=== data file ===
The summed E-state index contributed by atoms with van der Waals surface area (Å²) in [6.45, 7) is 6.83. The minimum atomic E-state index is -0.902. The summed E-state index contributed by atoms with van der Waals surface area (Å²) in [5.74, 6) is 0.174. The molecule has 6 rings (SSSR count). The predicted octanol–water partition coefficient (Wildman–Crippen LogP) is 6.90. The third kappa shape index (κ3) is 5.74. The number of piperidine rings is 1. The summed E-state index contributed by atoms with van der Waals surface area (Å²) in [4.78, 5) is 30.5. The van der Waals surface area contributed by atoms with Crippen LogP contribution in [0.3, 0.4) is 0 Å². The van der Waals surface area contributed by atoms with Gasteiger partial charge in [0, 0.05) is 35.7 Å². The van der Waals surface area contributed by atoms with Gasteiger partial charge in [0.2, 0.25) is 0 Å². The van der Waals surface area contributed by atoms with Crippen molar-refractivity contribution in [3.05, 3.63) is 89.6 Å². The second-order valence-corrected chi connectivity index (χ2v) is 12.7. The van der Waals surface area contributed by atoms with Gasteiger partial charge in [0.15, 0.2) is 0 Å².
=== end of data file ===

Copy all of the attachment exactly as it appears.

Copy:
The summed E-state index contributed by atoms with van der Waals surface area (Å²) in [6.45, 7) is 6.83. The minimum atomic E-state index is -0.902. The summed E-state index contributed by atoms with van der Waals surface area (Å²) in [5.74, 6) is 0.174. The molecule has 6 rings (SSSR count). The predicted octanol–water partition coefficient (Wildman–Crippen LogP) is 6.90. The third kappa shape index (κ3) is 5.74. The number of piperidine rings is 1. The summed E-state index contributed by atoms with van der Waals surface area (Å²) in [4.78, 5) is 30.5. The van der Waals surface area contributed by atoms with Crippen LogP contribution in [0.3, 0.4) is 0 Å². The van der Waals surface area contributed by atoms with Gasteiger partial charge in [0, 0.05) is 35.7 Å². The van der Waals surface area contributed by atoms with Gasteiger partial charge in [0.2, 0.25) is 0 Å². The van der Waals surface area contributed by atoms with Crippen molar-refractivity contribution in [3.05, 3.63) is 89.6 Å². The second-order valence-corrected chi connectivity index (χ2v) is 12.7. The van der Waals surface area contributed by atoms with Gasteiger partial charge in [0.15, 0.2) is 0 Å².